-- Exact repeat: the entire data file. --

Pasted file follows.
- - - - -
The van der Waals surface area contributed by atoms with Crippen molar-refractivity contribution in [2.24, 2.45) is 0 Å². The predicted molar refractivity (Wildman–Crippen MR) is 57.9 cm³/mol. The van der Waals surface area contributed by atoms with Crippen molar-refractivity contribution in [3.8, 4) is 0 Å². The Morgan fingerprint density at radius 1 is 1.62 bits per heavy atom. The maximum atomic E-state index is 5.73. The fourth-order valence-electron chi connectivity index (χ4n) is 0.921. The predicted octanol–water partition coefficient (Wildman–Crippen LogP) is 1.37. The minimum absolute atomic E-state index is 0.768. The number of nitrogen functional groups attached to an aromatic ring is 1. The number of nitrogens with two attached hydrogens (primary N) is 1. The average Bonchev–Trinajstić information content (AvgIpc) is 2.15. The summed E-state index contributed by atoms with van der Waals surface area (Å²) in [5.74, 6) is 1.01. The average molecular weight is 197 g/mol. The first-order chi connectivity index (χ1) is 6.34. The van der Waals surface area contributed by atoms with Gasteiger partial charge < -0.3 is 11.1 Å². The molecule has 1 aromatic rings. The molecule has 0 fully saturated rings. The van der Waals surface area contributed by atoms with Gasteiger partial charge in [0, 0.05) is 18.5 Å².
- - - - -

The van der Waals surface area contributed by atoms with Crippen molar-refractivity contribution in [2.24, 2.45) is 0 Å². The predicted molar refractivity (Wildman–Crippen MR) is 57.9 cm³/mol. The van der Waals surface area contributed by atoms with Crippen molar-refractivity contribution in [3.8, 4) is 0 Å². The Morgan fingerprint density at radius 1 is 1.62 bits per heavy atom. The maximum atomic E-state index is 5.73. The fourth-order valence-electron chi connectivity index (χ4n) is 0.921. The predicted octanol–water partition coefficient (Wildman–Crippen LogP) is 1.37. The minimum absolute atomic E-state index is 0.768. The number of nitrogen functional groups attached to an aromatic ring is 1. The number of nitrogens with two attached hydrogens (primary N) is 1. The average Bonchev–Trinajstić information content (AvgIpc) is 2.15. The summed E-state index contributed by atoms with van der Waals surface area (Å²) in [5.74, 6) is 1.01. The average molecular weight is 197 g/mol. The first-order chi connectivity index (χ1) is 6.34. The van der Waals surface area contributed by atoms with Gasteiger partial charge < -0.3 is 11.1 Å². The molecule has 1 aromatic rings. The molecule has 0 fully saturated rings. The van der Waals surface area contributed by atoms with Gasteiger partial charge in [0, 0.05) is 18.5 Å².